How To Create Hunger In Paradise
It was a summer evening in 2011, three years after the launch of the iPhone that I gave a lecture at a conference a few hours drive outside Helsinki. At the dinner I realised that I was sitting next to three Nokia employees. They had all experienced both the greatness and the fall. Although they were reluctant to admit it, they all now had an iPhone in their pockets. Admitting that you don’t own a Nokia smartphone is akin to being a Vatican official turning up at morning mass with a copy of Richard Dawkin’s bestselling book The God Delusion.
As we talked over dinner, I got the impression of a company which in its heyday was able to persuade employees to pursue its goals with almost religious conviction. But also a company which in the rush from its success totally lost itself, and for several years denied reality as the perfect picture began to collapse. For Nokia, there was life before and after the iPhone. In just a few years the world domination turned into a bombed ruin.
Ever since I met with the three Nokia employees that summer night three years ago in Finland, I have been wanting to write my new book “Hunger in Paradise”. What went wrong with Nokia? How could this iconic, successful company fall so deeply in the course of just a few years? How could the same people who made Nokia so successful also be the reason for its gigantic failure?
There is no doubt that at the heart of success lies the reason for failure. While we talk a lot about how to achieve success, we talk way too little about the consequences of success. About the complacency, arrogance and the fear of losing it all again, which often follow as a shadow of success. Success produces complacency. It happens to individuals, companies and nations. But how do you stay humble when the company cashes in record profits, and how do you provide people with the feeling that they are standing on a burning platform when there are no flames in sight? Or put it in another way: How do you create hunger in paradise?
Over the past two years I have travelled the world to hunt for the answers to these questions. Based on case stories about Apple, LEGO, Blockbuster, Manchester United, Southwest Airlines, Restaurant NOMA and Nokia, in my new book “Hunger in Paradise” I present the four lessons we need to learn: by putting them into practice, we can avoid becoming another victim of complacency.
The four lessons are:
1. Never Trust Your Success
Successful organizations relate too uncritically to their own success. They assume that their success is the result of good decisions, but this is far from always the case. The fact is that a company’s performance is wrapped in a thick layer of luck and contextual variables that even the best leaders have no control over. If you think you are successful because you are better than everyone else when actually your success comes down to temporary contextual advantages, you have a problem. Your problem is that you can’t consciously repeat your success if you do not fully understand or recognise what really created it. That is why any successful organization should treat its successes with the same degree of self-examination with which it treats its failures.
2. Burn Your Trophies
Companies that are struggling on the edge of failure are forced to evaluate themselves critically and to aggressively seek any opportunity for improvement. Successful companies, however, are often satisfied with the status quo. They want to see the current pattern continue. This means that while the best teams improve with maybe 5% per year, the next best improves with 10%, and thus the balance of those strategies serves constantly to narrow the difference between the two. Because the winners by nature are left with the answers, and the losers have questions. To stay on top successful organizations therefore have to fight the feeling that they have reached the top of the mountain. It requires them to mentally burn their trophies; that they be willing to stage their success as a failure in order to see the potential for improvement.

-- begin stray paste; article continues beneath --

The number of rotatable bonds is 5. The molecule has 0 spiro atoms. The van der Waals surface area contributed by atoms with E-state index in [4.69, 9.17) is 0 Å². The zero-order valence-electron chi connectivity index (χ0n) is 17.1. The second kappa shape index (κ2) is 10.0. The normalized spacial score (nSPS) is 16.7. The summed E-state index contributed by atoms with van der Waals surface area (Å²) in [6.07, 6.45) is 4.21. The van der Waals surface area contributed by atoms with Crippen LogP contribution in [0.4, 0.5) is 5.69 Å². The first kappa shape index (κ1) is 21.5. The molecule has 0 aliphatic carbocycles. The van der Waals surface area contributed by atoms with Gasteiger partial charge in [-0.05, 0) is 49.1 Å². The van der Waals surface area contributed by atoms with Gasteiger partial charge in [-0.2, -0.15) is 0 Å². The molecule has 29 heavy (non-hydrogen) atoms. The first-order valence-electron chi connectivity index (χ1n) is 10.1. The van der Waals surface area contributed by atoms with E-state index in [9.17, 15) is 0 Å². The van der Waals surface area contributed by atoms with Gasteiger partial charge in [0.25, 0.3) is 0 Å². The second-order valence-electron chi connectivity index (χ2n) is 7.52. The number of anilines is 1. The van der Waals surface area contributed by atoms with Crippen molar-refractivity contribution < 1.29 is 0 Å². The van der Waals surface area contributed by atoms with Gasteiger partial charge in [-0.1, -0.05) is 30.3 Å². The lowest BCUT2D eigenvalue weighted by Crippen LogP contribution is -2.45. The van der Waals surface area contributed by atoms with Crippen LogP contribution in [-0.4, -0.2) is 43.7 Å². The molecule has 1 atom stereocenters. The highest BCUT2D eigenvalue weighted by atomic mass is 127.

3. If It Ain’t Broken, Consider Breaking It
Successful businesses don’t fail because they lack re- sources, but because they become obsessed with protecting what they have and get locked in an emotional attachment to what worked in the past. They look at the market and think: How can we protect our existing business? Instead, they should be thinking: If we did not have a business, how could we best build one? How can we give our customers the best possible experience and product? Success often flips the focus from creating some- thing unique and extraordinary to protecting what you have. If successful organizations want to remain successful and re-invent, they must be able to de-attach themselves emotionally from what made them successful yesterday. They need to understand that if they do not have the guts to disrupt their own success, then others will come and do it for them.
4. Kill The Illusion of Perfect Conditions
Many competitive advantages are created by crises and constraints that force people to think differently than they did yesterday. That is exactly the problem with success and the abundance of resources that often comes with it. With success follows more employees, more time, more money and more power in the market, and paradoxically these privileges often make an organization less effective and less creative. The best organizations understand that if you give a team the full time they ask for, or the full budget they want, or the full number of people that they need, those teams will never execute anything of significance. They also understand that the magic happens when one is able to create a compelling vision and add some challenging constraints to it.
Posted on 23th Oct 2013 by Rasmus Ankersen